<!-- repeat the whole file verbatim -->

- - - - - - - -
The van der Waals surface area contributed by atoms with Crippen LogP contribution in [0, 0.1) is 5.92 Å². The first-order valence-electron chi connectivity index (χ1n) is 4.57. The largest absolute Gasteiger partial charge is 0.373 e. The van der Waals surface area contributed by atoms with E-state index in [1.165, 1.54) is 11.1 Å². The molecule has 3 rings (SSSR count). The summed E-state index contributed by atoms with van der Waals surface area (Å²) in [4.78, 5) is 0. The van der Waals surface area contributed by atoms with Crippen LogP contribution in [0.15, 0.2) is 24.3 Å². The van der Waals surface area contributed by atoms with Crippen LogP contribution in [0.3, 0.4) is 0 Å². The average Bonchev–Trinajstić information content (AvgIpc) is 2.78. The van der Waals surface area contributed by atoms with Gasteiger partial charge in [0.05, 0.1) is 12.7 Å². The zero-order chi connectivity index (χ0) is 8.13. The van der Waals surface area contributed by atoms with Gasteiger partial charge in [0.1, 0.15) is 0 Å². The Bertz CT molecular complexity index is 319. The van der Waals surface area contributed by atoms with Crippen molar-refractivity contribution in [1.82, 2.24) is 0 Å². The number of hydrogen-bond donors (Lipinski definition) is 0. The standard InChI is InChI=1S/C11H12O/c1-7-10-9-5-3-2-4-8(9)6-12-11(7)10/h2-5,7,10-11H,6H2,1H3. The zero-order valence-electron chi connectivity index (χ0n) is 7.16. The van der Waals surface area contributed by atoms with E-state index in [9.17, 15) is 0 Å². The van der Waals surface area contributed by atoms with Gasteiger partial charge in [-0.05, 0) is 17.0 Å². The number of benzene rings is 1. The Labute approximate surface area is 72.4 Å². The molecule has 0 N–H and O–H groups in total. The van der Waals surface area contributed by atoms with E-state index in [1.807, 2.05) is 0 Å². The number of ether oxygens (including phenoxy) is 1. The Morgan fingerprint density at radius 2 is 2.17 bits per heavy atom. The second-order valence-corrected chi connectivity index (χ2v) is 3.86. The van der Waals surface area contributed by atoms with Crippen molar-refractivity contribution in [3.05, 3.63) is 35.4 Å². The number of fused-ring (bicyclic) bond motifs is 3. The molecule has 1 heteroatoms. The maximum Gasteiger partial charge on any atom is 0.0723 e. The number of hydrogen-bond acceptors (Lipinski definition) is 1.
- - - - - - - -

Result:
The van der Waals surface area contributed by atoms with Crippen LogP contribution in [0, 0.1) is 5.92 Å². The first-order valence-electron chi connectivity index (χ1n) is 4.57. The largest absolute Gasteiger partial charge is 0.373 e. The van der Waals surface area contributed by atoms with E-state index in [1.165, 1.54) is 11.1 Å². The molecule has 3 rings (SSSR count). The summed E-state index contributed by atoms with van der Waals surface area (Å²) in [4.78, 5) is 0. The van der Waals surface area contributed by atoms with Crippen LogP contribution in [0.15, 0.2) is 24.3 Å². The van der Waals surface area contributed by atoms with Crippen LogP contribution in [0.3, 0.4) is 0 Å². The average Bonchev–Trinajstić information content (AvgIpc) is 2.78. The van der Waals surface area contributed by atoms with Gasteiger partial charge in [0.05, 0.1) is 12.7 Å². The zero-order chi connectivity index (χ0) is 8.13. The van der Waals surface area contributed by atoms with Gasteiger partial charge in [0.1, 0.15) is 0 Å². The Bertz CT molecular complexity index is 319. The van der Waals surface area contributed by atoms with Crippen molar-refractivity contribution in [1.82, 2.24) is 0 Å². The number of hydrogen-bond donors (Lipinski definition) is 0. The standard InChI is InChI=1S/C11H12O/c1-7-10-9-5-3-2-4-8(9)6-12-11(7)10/h2-5,7,10-11H,6H2,1H3. The zero-order valence-electron chi connectivity index (χ0n) is 7.16. The van der Waals surface area contributed by atoms with E-state index in [9.17, 15) is 0 Å². The van der Waals surface area contributed by atoms with Gasteiger partial charge in [-0.05, 0) is 17.0 Å². The number of benzene rings is 1. The Labute approximate surface area is 72.4 Å². The molecule has 0 N–H and O–H groups in total. The van der Waals surface area contributed by atoms with E-state index in [1.807, 2.05) is 0 Å². The number of ether oxygens (including phenoxy) is 1. The Morgan fingerprint density at radius 2 is 2.17 bits per heavy atom. The second-order valence-corrected chi connectivity index (χ2v) is 3.86. The van der Waals surface area contributed by atoms with Crippen molar-refractivity contribution in [3.05, 3.63) is 35.4 Å². The number of fused-ring (bicyclic) bond motifs is 3. The molecule has 1 heteroatoms. The maximum Gasteiger partial charge on any atom is 0.0723 e. The number of hydrogen-bond acceptors (Lipinski definition) is 1.